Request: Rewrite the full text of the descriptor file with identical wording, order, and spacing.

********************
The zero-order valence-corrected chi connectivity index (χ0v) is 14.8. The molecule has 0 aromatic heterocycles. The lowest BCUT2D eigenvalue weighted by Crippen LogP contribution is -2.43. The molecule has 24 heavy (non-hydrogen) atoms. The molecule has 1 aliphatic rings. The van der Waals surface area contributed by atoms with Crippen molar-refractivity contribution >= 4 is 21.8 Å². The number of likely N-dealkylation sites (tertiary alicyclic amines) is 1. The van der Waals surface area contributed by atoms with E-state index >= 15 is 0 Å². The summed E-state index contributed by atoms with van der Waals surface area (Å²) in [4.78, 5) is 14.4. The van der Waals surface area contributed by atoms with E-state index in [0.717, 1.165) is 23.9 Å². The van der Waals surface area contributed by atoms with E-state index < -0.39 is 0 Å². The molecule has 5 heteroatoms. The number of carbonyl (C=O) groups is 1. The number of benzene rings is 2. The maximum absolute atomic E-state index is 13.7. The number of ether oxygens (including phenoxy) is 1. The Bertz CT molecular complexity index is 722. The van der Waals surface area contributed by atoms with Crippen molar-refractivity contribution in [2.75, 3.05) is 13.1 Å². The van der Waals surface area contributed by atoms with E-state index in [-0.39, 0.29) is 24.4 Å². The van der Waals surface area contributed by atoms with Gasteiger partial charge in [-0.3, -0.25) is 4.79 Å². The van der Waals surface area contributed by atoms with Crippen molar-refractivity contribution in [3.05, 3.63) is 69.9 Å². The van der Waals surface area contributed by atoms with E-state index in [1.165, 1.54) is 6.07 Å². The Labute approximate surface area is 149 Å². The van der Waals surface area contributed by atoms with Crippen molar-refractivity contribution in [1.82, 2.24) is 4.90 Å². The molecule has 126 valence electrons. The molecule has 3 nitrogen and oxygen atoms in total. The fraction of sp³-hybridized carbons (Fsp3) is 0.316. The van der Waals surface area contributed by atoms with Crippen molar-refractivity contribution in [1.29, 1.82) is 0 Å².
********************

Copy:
The zero-order valence-corrected chi connectivity index (χ0v) is 14.8. The molecule has 0 aromatic heterocycles. The lowest BCUT2D eigenvalue weighted by Crippen LogP contribution is -2.43. The molecule has 24 heavy (non-hydrogen) atoms. The molecule has 1 aliphatic rings. The van der Waals surface area contributed by atoms with Crippen molar-refractivity contribution >= 4 is 21.8 Å². The number of likely N-dealkylation sites (tertiary alicyclic amines) is 1. The van der Waals surface area contributed by atoms with E-state index >= 15 is 0 Å². The summed E-state index contributed by atoms with van der Waals surface area (Å²) in [4.78, 5) is 14.4. The van der Waals surface area contributed by atoms with E-state index in [0.717, 1.165) is 23.9 Å². The van der Waals surface area contributed by atoms with E-state index < -0.39 is 0 Å². The molecule has 5 heteroatoms. The number of carbonyl (C=O) groups is 1. The number of benzene rings is 2. The maximum absolute atomic E-state index is 13.7. The number of ether oxygens (including phenoxy) is 1. The Bertz CT molecular complexity index is 722. The van der Waals surface area contributed by atoms with Crippen molar-refractivity contribution in [2.75, 3.05) is 13.1 Å². The van der Waals surface area contributed by atoms with E-state index in [-0.39, 0.29) is 24.4 Å². The van der Waals surface area contributed by atoms with Gasteiger partial charge in [-0.3, -0.25) is 4.79 Å². The van der Waals surface area contributed by atoms with Crippen molar-refractivity contribution in [3.05, 3.63) is 69.9 Å². The van der Waals surface area contributed by atoms with E-state index in [1.165, 1.54) is 6.07 Å². The Labute approximate surface area is 149 Å². The van der Waals surface area contributed by atoms with Crippen molar-refractivity contribution in [1.82, 2.24) is 4.90 Å². The molecule has 126 valence electrons. The molecule has 3 nitrogen and oxygen atoms in total. The fraction of sp³-hybridized carbons (Fsp3) is 0.316. The van der Waals surface area contributed by atoms with Crippen molar-refractivity contribution in [1.29, 1.82) is 0 Å².